As part of my code camp experience we've been introduced to a lot of new terminology and CS concepts. The bulk of them have been primarily practical in nature; how to use ruby to implement a search, how to connect models in ORMs, what a route actually is and how to configure it, etc. Some of the more interesting theoretical concepts aren't as routinely discussed but are crucial for grasping the purpose behind any particular algorithm utilization. One of those core computting concepts is Data Structures.
The concept of data structures is easy to grasp when you recognize how you already use them in your daily life. As humans, figuring out how to keep useful information around is a component of culture and our ability to work together on larger projects.
Human Centered Examples:
Everyday examples of data structures abound, they're ,very simply, the ways we've decided make the most sense for the type of information we have to store, in order to recall or present that information. During medieval times, we used songs and poetry to store data- because most people couldn't read, encoding the information of the day in an auditory format made the most sense.
Today, we use dictionaries for words in new languages, we store location information as gps coordinates and present them on a map; a 2-d, visual data structure with distance and terrain information encoded in the colors, topography, and oriented on a grid with cardinal directions. If you wanted to keep track of your book keeping information, you may prefer a balance sheet or an excel table. Programming conventions help us keep track of our code in an understable and transferable way. Often the purpose of our programs is to track, analyze, and present huge amount of data that very few humans would be interested in storing inside their heads.
Computer Centered Examples:
When working with particularly large data sets we turn to computers, and we've worked out ways to structure that information in ways that are better suited to their functionality. Arrays, queues, stacks, linked-lists, graphs, trees and their sub-derivative heaps, and hash-tables are some of the structures that we use to efficiently access the information again when we want it.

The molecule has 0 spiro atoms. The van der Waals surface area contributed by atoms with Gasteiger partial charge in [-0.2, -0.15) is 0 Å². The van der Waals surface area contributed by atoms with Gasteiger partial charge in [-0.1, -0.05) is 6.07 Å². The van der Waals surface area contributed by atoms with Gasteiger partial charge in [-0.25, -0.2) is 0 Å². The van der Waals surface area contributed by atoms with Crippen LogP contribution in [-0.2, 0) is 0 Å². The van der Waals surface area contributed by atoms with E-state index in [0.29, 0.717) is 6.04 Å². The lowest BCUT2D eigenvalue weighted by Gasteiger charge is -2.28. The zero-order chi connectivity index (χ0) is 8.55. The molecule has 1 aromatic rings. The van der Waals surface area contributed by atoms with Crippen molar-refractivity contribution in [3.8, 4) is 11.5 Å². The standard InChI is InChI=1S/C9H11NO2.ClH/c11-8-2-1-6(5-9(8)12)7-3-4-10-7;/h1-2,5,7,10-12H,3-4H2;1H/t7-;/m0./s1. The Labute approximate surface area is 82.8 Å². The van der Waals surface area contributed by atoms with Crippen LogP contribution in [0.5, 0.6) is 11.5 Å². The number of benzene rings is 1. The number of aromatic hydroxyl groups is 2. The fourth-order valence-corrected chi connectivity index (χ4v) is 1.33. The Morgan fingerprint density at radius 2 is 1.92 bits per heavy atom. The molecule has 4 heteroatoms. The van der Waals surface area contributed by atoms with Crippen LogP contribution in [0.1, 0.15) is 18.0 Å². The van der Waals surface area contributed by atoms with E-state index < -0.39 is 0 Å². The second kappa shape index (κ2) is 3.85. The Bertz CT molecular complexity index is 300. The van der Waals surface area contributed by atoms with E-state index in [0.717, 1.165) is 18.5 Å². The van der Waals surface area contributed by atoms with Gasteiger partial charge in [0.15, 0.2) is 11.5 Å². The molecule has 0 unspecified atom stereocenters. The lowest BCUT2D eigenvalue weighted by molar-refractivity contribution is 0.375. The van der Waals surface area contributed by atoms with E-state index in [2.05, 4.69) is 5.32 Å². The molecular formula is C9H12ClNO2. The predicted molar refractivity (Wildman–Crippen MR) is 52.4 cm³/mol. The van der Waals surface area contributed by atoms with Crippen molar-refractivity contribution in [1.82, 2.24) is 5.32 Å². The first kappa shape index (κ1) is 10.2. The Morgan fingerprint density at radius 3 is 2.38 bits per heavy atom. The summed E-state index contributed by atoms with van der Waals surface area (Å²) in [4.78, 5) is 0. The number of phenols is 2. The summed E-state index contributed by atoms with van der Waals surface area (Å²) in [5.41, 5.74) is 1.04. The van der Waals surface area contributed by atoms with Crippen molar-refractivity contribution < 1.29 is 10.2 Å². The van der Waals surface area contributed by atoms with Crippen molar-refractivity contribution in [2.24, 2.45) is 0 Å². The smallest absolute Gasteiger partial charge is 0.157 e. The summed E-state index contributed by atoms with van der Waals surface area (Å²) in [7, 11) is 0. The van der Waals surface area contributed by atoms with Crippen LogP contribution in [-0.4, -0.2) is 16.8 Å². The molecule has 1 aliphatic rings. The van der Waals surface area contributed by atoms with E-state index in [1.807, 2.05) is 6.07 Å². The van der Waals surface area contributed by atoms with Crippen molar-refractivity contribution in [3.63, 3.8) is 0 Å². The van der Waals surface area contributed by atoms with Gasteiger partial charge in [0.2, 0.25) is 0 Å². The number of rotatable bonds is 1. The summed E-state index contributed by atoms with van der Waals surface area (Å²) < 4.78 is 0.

One of the key data storage possibilities is the array. Arrays are the basis for just about every other data storage structure. An array is a linear chunk of determined length as stored in memory. It will keep track of your information, in order, and it's very hard to access anything from the center. When you fill your array- it's necessary to find a new sequence of memory that you can copy your original information into and then specify a further amount of data for your new array, in order to add to it.
A more complex data structure is the hash-table. Hash-tables are the basis of databases. Their job is to take a key value pair, pass it through the hash function, and then use the output to precisely locate a place for it to live. When accessing the information later, we pass the key back to the hash function and it will point us to that precise spot again.
So, that's a basic explanation of what data structures are. Understanding the nuances of how a particular structure works is actually pretty good reading and food for thought. I hope this makes the concept more approachable and fun to work with!
Leave a comment below on your favorite algo/structure pairs!